The city of Hamburg, Germany, has seen its share of calamity through the years. It was destroyed several times during the medieval period, for example. It was also heavily bombed during World War II.
Since then, though, the city has known relative peace. For residents, that’s a very good thing for what should be rather obvious reasons.
That peace was shattered on Thursday, however, when a shooter killed a number of people at a Jehovah’s Witnesses church in the city.
Eight people were killed in a shooting at a Jehovah’s Witness place of worship in the German city of Hamburg and the gunman was among the dead, police said on Friday.
Police received a call soon after 9 p.m. (2000 GMT) on Thursday and officers arrived at the scene to find several people seriously injured and some dead.
“Then they heard a shot from above, they went upstairs and found one further person,” said a police spokesperson.
“We heard shots,” one unidentified witness told reporters. “There were 12 continuous shots,” he said. “Then we saw how people were taken away in black bags.”
The gunman was believed to be a former member of the Jehovah’s Witness community, Spiegel magazine reported. The man was aged between 30 and 40 and was not known to authorities as an extremist, the report said, citing unnamed sources.
When I wrote about this last night, there were just six or seven believed to have been killed. Whether that was a miscount or misreport or whether one of the injured died after that report is unclear. Frankly, it’s also irrelevant. Early reports are often wrong and body counts often increase in the aftermath, so it just is what it is.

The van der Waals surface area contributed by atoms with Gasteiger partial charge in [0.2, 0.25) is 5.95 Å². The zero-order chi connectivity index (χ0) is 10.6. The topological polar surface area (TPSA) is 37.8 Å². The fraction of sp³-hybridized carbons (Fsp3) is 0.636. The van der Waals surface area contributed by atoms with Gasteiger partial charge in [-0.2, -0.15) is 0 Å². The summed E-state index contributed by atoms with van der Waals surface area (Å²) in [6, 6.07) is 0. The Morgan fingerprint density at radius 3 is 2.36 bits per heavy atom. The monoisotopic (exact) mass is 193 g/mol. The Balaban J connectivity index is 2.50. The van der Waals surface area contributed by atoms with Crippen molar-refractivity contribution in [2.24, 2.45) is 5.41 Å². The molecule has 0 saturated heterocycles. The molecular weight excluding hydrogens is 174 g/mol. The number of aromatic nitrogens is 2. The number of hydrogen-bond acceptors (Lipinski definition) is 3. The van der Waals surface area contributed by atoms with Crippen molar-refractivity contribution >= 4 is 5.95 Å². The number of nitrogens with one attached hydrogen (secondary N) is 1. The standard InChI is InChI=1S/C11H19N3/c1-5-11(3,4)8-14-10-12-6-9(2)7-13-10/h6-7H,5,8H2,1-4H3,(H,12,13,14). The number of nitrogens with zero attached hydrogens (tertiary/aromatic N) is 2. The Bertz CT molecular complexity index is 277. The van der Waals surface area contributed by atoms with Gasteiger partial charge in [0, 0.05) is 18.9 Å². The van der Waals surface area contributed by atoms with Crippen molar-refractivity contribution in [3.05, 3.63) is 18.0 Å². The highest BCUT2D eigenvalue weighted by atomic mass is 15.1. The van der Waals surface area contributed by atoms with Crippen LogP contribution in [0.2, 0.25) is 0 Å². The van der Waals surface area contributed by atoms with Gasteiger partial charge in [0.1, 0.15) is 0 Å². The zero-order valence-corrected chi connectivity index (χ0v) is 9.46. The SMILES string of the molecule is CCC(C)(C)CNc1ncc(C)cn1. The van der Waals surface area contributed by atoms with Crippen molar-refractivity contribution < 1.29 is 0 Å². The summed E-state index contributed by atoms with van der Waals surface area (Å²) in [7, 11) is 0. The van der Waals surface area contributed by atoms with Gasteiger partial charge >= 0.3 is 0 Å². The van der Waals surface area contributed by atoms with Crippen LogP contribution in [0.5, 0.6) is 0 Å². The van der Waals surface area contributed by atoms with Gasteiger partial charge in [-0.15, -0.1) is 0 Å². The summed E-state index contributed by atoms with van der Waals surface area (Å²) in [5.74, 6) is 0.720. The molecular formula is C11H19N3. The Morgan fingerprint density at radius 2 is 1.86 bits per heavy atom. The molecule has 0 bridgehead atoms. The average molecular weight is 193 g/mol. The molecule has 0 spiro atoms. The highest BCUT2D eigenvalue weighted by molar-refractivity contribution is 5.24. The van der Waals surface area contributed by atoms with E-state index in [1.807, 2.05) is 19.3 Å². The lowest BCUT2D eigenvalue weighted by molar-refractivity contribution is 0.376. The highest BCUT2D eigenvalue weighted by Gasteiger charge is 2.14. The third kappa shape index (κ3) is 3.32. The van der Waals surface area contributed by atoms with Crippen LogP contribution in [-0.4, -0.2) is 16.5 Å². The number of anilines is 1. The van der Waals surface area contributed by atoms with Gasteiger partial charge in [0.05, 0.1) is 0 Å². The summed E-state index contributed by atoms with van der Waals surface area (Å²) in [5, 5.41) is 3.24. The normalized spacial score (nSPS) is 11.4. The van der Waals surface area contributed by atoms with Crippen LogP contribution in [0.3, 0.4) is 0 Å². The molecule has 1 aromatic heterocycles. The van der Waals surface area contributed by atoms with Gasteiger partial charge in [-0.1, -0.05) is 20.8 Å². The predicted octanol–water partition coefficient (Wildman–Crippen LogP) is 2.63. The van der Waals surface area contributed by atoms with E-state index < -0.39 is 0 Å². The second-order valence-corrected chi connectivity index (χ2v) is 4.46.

So what is relevant?
Much of what’s relevant, besides the fact that eight people were killed, is information we largely don’t have right now. Police are currently looking for a motive, though we may never learn that.
We also don’t know how the killer obtained his firearm. Germany has strict gun control in place, so there are going to be questions as to how he got a gun in the first place.
Then we have the fact that this isn’t unique, either outside of the United States or even in Germany itself.
Germany has been shaken by a number of shootings in the last few years. In February 2020, a gunman with suspected far-right links shot dead nine people, including migrants from Turkey, in the western town of Hanau before killing himself and his mother.
In October 2019, a gunman killed two people when he opened fire outside a synagogue in the eastern city of Halle on the Jewish holy day of Yom Kippur.
So it’s been a few years–nowhere near the frequency we see here, quite frankly–but it’s not unheard of despite all that gun control we see in Germany and throughout Europe.
Look, we need to remember these, not just because innocent people died because some maniac wanted them to, but also because mass shootings may be a predominantly American issue, but they’re not uniquely so.
They happen in other places, even those with extensive gun control laws already in place, so maybe we can start looking a little deeper than weapons restrictions and try to find the underlying causes of this kind of thing.